Kaikodo, “The Hall of Embracing Antiquity,” was the studio name in Kita-Kamakura in Japan chosen during the late 1970s by Howard and Mary Ann Rogers for their growing personal collection of Chinese paintings, ceramics, and other works of art. Howard was then Professor of Chinese Art at Sophia University in Tokyo while Mary Ann was a frequent lecturer at the University, as well as for the College Women’s Association of Japan on Chinese and Japanese art while at the same time serving as a Researcher at the Idemitsu Museum of Arts. In 1983 the Rogers established a company dedicated to the acquisition and sale of works of art of high aesthetic quality and art-historical interest and importance. They naturally named their company Kaikodo. Kaikodo rapidly became known to museum professionals in Japan and around the world as an important source for fine and rare Asian paintings and antiquities.
In order to better serve its growing clientele of institutional and private clients, Kaikodo purchased a townhouse on the upper east side of New York and in 1996, following a more than year-long renovation, opened a gallery that was described then by The New York Times as “one of the most beautiful commercial spaces” in the city. Soon after, Carol Conover, a highly respected specialist in Chinese ceramics, bronzes and works of art joined the Rogers as specialist in Chinese works of art and was soon made Director of the New York gallery. After nearly 20 years at Sotheby’s. Ms. Conover is an experienced appraiser and has worked closely with many universities, museums and private collectors in acquiring works of art, as well as serving as an expert for the State Department.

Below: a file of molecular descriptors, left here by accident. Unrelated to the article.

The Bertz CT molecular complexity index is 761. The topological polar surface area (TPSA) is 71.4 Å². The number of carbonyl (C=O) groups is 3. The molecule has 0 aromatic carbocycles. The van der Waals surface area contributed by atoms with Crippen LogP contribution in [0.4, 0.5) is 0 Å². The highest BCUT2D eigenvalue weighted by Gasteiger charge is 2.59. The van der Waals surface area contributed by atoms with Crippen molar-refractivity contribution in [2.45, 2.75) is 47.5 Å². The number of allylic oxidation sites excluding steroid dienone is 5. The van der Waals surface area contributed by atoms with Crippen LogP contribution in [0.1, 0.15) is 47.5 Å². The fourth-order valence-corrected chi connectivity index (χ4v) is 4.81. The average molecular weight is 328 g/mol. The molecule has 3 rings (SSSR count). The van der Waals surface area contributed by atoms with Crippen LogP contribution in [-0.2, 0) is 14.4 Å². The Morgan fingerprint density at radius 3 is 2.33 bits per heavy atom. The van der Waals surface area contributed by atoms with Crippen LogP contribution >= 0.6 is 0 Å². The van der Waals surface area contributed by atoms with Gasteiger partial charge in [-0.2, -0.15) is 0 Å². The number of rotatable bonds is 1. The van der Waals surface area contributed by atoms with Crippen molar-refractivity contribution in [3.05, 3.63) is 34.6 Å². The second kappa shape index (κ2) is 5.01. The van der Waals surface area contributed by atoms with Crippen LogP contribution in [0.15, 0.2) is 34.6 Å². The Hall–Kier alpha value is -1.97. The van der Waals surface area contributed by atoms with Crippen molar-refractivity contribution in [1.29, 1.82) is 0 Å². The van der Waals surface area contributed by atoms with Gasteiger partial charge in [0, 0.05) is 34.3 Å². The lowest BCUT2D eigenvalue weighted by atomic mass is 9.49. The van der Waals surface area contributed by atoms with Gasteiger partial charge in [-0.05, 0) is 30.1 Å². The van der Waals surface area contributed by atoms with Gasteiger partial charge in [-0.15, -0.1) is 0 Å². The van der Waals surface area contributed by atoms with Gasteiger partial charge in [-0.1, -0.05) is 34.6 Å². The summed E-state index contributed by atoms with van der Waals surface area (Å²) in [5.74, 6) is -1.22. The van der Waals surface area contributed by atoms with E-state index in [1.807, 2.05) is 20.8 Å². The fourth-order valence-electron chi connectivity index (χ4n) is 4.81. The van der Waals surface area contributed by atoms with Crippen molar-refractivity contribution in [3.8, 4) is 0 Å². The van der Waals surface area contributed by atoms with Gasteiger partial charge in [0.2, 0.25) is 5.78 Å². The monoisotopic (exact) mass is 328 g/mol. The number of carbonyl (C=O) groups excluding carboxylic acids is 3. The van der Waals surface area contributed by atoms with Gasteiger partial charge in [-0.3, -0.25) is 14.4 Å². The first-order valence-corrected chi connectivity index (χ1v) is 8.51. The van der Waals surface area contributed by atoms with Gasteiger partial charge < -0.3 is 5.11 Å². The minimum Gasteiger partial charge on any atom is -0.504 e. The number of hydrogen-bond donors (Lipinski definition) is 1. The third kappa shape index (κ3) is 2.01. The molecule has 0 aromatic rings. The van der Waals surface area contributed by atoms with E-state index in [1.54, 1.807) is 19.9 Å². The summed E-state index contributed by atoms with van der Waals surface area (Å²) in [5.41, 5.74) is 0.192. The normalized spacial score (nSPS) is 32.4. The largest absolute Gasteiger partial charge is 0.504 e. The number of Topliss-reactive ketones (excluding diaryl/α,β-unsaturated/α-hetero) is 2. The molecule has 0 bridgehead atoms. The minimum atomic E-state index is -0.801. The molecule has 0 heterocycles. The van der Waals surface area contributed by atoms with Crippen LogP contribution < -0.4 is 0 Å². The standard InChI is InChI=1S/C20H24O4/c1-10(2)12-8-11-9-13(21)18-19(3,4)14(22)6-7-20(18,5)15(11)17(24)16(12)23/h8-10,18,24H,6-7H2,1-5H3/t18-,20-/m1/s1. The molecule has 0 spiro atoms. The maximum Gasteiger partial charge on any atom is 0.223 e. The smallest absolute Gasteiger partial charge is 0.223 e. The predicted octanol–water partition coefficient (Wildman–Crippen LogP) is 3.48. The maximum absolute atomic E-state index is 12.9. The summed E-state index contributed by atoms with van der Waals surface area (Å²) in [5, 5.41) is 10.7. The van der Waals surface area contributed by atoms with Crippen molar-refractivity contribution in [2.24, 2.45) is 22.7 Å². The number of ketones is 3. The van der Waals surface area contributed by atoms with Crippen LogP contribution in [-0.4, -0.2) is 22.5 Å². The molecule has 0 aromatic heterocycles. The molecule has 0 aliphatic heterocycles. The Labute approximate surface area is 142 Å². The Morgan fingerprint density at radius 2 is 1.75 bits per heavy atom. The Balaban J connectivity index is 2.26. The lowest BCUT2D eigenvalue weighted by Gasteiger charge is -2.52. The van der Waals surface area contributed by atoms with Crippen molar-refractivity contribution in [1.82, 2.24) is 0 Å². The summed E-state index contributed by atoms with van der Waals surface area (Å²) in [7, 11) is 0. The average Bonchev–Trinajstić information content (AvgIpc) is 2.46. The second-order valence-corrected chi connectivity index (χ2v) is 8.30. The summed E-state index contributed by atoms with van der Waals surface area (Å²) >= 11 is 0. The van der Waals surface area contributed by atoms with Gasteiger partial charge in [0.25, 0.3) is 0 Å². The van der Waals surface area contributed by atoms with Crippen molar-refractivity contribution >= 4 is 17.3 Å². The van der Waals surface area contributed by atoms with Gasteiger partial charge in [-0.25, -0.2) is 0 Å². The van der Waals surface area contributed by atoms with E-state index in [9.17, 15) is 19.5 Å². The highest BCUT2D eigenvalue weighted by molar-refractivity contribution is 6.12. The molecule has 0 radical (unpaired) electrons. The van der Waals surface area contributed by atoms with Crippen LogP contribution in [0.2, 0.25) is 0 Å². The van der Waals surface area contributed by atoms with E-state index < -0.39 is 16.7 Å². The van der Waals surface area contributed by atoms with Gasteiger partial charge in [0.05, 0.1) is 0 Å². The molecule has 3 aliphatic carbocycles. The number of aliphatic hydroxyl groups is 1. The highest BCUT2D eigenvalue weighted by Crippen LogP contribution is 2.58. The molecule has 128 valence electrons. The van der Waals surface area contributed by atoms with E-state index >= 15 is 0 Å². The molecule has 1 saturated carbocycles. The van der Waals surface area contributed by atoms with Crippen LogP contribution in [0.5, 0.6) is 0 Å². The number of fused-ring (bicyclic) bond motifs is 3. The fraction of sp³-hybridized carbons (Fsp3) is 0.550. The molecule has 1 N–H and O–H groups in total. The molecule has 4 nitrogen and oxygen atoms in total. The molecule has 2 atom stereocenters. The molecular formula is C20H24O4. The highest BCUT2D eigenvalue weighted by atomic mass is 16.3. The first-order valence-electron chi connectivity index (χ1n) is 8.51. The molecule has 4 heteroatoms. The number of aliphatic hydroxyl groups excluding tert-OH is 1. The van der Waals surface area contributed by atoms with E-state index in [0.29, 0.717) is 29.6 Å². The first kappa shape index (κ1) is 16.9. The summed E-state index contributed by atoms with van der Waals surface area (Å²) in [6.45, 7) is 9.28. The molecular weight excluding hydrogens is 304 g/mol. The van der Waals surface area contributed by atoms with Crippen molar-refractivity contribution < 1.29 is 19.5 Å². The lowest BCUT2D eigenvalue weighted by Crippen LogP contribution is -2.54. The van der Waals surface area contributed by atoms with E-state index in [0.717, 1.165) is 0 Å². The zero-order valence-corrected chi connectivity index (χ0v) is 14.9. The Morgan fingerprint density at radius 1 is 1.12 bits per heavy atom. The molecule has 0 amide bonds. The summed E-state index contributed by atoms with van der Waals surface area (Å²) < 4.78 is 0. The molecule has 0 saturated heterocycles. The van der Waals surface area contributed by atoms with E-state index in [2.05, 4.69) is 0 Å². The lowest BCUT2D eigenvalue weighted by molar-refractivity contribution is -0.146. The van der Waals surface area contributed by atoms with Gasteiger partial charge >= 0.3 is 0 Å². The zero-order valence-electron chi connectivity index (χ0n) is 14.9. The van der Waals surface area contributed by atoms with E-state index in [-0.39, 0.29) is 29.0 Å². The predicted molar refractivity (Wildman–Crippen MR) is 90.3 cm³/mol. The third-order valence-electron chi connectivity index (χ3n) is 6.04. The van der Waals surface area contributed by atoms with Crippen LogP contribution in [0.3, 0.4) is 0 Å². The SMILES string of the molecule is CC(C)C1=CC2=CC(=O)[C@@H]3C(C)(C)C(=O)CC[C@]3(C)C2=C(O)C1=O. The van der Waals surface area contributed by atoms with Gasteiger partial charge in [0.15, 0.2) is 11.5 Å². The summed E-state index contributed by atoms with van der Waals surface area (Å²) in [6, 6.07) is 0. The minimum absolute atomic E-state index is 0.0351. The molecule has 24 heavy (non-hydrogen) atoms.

In 2005 the gallery was moved to its present space at 74 East 79th Street. Carol Conover remains in charge of gallery operations, is the main liaison with clients and associates worldwide, and assists the Rogers in the production of the Kaikodo Journal, as of Spring 2019 in its thirty-fifth issue. Kaikoko Journal is a contribution to the world of scholarly research in the field of Asian art as well as serving as a sales exhibition catalogue. In addition to pursuing new acquisitions and managing the commercial activities of Kaikodo, the Rogers have continued to contribute to the scholarly world of art history, for example, Mary Ann writing ceramic entries for the National Gallery exhibition Circa 1492: Art in the Age of Exploration, and contributing essays and entries to major exhibition catalogues while Howard contributed to the Chinese painting entries in the same National Gallery catalogue and, among other scholarly contributions, served as consulting curator and general editor of the 1998 catalogue for the Guggenheim’s China 5,000 Years, Innovation and Transformation in the Arts